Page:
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The Hall of Fame Case for Curt Schilling

Another year of Hall of Fame voting has gone by and Curt Schilling has once again been passed over. This past vote was Schilling’s 7th time on the ballot and he received 60.9% of the vote this time around, which is an improvement on the 51.2% he received in 2018. Schilling is trending upwards, but it is ridiculous that one of the greatest postseason pitchers of all time has been left out of Cooperstown year after year.

People like to bring up the character clause on Schilling based on his past social media posts as well as political beliefs, but it seems unfair to judge a player on what he has said on Twitter considering this Hall of Fame is supposed to be an enshrinement of the best baseball players to play the game. Voters have decided to pull the character clause on Schilling even though there are currently men sitting in the Hall of Fame with worse track records.

It is important to note that Mike Mussina got into the Hall of Fame on this ballot, while Schilling has been left out. When you look at the numbers, Schilling was a much better player than Mussina and yet Schilling is still sitting on the outside looking in.

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People have tried to discredit Schilling’s Cooperstown legitimacy based solely on his 3.46 ERA. They say it is too high of an ERA for the Hall of Fame, but now Mussina is in with a 3.68 ERA, so this should clearly open the door of Schilling’s candidacy. If Mussina’s 3.68 ERA is good enough for the Hall of Fame, then Schilling’s 3.46 ERA should be as well.

Another important stat to look at is strikeouts. Every pitcher in the history of the MLB who has amassed 3,000+ strikeouts, except Roger Clemens for obvious reasons, has been inducted into the Hall of Fame. Schilling meets this mark with 3,116 while Mussina only struck out 2,813 batters in his 18-year career.

One of the only stats that Mussina holds over Schilling is total wins. Mussina has 270 wins over Schilling’s 216. In 2019, we have started to devalue wins as it does not show a pitcher’s true value. Jacob deGrom just took home the National League Cy Young award with 10-9 record, which should indicate that we have started to shift the ways we evaluate pitchers.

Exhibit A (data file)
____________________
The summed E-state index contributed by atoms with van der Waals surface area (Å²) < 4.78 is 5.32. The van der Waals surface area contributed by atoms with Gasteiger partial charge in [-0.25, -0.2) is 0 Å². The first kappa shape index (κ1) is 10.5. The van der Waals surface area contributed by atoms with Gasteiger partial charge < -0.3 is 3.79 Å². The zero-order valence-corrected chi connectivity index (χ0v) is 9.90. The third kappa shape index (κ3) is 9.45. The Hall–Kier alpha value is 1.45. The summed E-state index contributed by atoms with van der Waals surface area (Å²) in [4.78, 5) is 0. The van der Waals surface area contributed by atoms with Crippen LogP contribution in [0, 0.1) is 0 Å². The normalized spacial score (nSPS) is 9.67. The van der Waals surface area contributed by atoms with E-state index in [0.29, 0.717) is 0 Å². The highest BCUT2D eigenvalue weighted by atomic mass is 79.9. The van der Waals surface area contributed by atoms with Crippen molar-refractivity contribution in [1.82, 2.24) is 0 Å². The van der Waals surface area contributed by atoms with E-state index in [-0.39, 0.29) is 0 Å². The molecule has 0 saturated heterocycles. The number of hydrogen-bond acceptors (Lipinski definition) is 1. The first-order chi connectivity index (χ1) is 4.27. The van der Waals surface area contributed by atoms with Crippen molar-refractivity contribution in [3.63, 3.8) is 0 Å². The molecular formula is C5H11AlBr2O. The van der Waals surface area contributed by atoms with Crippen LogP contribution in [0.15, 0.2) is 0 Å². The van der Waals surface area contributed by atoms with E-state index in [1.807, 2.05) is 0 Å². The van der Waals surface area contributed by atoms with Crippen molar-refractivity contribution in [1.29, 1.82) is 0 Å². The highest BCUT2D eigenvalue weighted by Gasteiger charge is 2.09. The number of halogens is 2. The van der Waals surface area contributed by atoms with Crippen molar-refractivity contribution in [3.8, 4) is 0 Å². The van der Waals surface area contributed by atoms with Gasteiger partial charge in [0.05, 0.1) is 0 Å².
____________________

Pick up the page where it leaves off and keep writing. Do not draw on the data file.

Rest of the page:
Schilling should be a Hall of Famer based on his regular season stats, but if anyone was to consider him a borderline guy, his postseason numbers should push him over the line. Schilling pitched in 19 postseason games with a 11-2 record with a 2.23 ERA and 120 strikeouts in 133.1 innings. Of those 19 games he started, he had 4 complete games as well as 2 shutouts.

His 2001 postseason should be what pushes him over the edge in terms of Hall of Fame legitimacy. Schilling won the 2001 World Series with the Diamondbacks and he shared the World Series MVP Award with Randy Johnson. In the 2001 postseason, Schilling had a 1.12 ERA in 6 games where he went 4-0 and struck out 56 batters in 48.1 innings, while only walking 6 batters. He only gave up 6 runs throughout that postseason. In the World Series, he pitched 21.1 innings in 9 days while having an ERA of 1.69 and a record of 1-0. He struck out 26 batters and only allowed 4 runs on 12 hits. This postseason run cemented Schilling’s place as one of the greatest big game pitchers in MLB history.

Brian Bahr/Getty Images

Mussina’s postseason numbers are not bad, but they do not come close to Schilling’s. Mussina has a 3.42 career postseason ERA, while striking out 145 batters in 139.2 innings. Mussina has good numbers, but they do not come close to matching Schilling’s. Schilling had some great postseason runs, while Mussina did not.

Curt Schilling should also get a boost in votes considering he played during the steroid ERA and has been regarded as a clean player. Schilling had to play against players who were using steroids, so Schilling was at a disadvantage and he still put up great numbers. His numbers could have been better if he did not have to play against Barry Bonds, Sammy Sosas, and Mark McGwires.

Now that Mike Mussina is in the Hall of Fame, Curt Schilling has to be inducted. It does not seem right that Mussina is in Cooperstown, while Schilling has to sit on the side. Schilling is by far the better pitcher and has only been left out because of a silly character clause. Cooperstown is supposed to measure baseball greatness and not what a guy says on Twitter. There are currently players in Cooperstown that have done and said things far worse than Schilling, but they have been allowed in.

Most people would rather have Schilling pitch a game 7 for them instead of Mussina, and yet Mussina is in the Hall of Fame and Schilling is not. Writers need to put their differences aside and realize they are neglecting a Hall of Famer worthy player in Curt Schilling.

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